Life in his native Ethiopia spurred Jemal Hussein, PharmD ’23, to believe that the more he has, the more he should give to others. This led him to cofound the T’ena Foundation—a name meaning “health” in Amharic, the language spoken in Ethiopia—with two friends and organize what they called Homies Care events in Los Angeles.
Now Hussein is bringing Homies Care to Keck Graduate Institute (KGI). He involved approximately 25 KGI classmates in assembling care kits for homeless people as part of the most recent Homies Care event, held on September 14. The students put together kits at Charles R. Drew University of Medicine and Science in Compton, a partner in the event that day and where Hussein earned a Master of Science in biomedical science. Then they distributed the clothing, water, toothbrushes and toothpaste, shampoo and conditioner, soap, and first aid items at area shelters.
“The response was really great. Everyone at KGI loved it and wanted to get involved,” says Hussein, noting that the students also wrote notes with words of affirmation for the homeless people at the shelters. “I’m happy to see a student population that really cares about giving back to the community.”
Catherine Ho, PharmD ’23, was among the students who participated. A veteran volunteer who has taught youths about food preparation and also brought food to people living on Skid Row in Los Angeles, she feels going into the shelters had an even greater impact, both on the homeless people there and her professional development.
“We were able to give out healthy food. Chicken wraps and salad sound so simple, but they don’t get this option very often,” says Ho, who prepared food as well as the care kits.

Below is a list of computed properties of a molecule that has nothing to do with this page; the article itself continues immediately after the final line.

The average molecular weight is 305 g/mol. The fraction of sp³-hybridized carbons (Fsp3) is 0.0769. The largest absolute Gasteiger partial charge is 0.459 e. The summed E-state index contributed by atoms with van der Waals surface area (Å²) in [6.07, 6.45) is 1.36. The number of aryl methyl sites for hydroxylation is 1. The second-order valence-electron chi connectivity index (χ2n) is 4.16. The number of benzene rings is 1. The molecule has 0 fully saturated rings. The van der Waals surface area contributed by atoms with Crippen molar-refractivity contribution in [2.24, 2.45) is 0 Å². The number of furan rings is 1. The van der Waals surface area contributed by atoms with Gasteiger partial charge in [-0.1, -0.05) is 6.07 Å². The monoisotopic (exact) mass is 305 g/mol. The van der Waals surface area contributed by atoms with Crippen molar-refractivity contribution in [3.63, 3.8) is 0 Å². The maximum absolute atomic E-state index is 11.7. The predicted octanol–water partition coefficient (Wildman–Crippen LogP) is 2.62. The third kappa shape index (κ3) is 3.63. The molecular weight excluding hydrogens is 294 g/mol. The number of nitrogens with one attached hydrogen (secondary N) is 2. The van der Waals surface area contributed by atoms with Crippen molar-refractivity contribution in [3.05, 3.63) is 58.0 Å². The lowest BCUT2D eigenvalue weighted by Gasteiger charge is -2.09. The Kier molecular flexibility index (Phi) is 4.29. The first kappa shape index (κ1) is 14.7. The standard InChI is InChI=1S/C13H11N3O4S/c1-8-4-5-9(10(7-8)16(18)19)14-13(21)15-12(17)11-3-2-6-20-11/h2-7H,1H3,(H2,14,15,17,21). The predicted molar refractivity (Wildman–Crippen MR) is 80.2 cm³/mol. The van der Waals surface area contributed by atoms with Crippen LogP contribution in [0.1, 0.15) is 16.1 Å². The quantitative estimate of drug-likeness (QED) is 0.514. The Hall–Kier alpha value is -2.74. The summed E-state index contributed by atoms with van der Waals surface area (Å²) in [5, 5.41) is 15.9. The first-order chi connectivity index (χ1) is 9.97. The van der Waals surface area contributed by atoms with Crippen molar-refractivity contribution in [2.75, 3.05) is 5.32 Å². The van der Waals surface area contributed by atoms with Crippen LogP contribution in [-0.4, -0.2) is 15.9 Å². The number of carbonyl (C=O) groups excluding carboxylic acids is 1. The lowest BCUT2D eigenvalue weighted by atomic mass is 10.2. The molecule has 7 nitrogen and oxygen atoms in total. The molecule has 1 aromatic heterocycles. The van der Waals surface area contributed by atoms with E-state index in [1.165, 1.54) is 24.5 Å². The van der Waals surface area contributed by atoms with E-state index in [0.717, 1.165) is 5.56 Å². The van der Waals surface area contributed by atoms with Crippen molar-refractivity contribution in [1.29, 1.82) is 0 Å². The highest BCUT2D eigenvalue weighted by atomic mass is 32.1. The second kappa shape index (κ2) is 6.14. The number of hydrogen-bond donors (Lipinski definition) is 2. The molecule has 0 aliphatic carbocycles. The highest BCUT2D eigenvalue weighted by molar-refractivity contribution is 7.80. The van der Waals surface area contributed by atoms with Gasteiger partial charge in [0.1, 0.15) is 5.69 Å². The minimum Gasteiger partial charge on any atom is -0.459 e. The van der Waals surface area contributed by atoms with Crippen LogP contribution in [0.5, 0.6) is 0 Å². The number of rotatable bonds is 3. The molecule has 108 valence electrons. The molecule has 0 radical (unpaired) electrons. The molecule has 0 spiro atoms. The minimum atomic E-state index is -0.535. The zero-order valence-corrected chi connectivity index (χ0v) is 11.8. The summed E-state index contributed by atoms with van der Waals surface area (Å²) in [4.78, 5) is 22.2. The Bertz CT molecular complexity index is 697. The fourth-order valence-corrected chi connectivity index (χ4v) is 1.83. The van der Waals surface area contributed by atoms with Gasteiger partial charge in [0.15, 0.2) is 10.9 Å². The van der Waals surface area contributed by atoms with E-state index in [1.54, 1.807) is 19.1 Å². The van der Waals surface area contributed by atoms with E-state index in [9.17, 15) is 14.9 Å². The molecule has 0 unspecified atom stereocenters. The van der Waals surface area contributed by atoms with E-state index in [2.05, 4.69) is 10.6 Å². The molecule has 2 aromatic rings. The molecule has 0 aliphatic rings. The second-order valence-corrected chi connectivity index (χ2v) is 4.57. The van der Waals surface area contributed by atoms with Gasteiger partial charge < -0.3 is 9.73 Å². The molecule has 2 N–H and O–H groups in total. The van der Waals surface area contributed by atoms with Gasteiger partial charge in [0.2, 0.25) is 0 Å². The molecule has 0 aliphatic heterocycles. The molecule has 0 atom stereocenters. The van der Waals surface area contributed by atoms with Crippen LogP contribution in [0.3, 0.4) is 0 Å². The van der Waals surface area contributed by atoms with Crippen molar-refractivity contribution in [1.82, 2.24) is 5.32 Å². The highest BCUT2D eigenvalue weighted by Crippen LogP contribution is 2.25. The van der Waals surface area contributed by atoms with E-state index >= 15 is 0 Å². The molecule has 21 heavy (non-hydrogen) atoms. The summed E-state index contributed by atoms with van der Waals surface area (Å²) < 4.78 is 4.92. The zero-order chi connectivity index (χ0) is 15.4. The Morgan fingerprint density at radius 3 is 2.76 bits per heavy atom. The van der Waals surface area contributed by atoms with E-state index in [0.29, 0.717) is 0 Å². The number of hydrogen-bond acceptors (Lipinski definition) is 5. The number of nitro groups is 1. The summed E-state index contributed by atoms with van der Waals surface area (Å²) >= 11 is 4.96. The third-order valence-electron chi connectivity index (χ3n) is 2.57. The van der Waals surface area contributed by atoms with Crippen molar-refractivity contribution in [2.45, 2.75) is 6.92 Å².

“As pharmacists, we will have to put ourselves in the shoes of people and connect with them, not just think of them as patients. Doing these events will teach us more compassion.”
Her perspective is consistent with what Hussein says is important to the population Homies Care serves.
“They care about the human connection,” he explains. “Some say they’re often forgotten and seen as not human. We emphasize that these are people first and that it’s important to show empathy.”
Hussein typically holds Homies Care events every two months and is already looking ahead to the next one, which he intends to schedule before Thanksgiving. Meanwhile, he is forming a new club at KGI that will incorporate Homies Care events, which he hopes to extend into Pomona and the Inland Empire. Hussein has enlisted KGI School of Pharmacy and Health Sciences (SPHS) faculty members Julie Truong and Mylene Manalo to serve as advisors to the club he plans to name CARE, an acronym for community, advocacy, resources, and education.
“I want to move it here and include more of the professional students at KGI. I hope we can be a club that connects everyone,” says Hussein. “People sometimes worry about the time commitment. But the barriers we create for ourselves can be broken if you just do it. One person doing a little can accomplish a lot.”
Interested in learning more about KGI’s PharmD program? Visit kgi.edu/pharmd.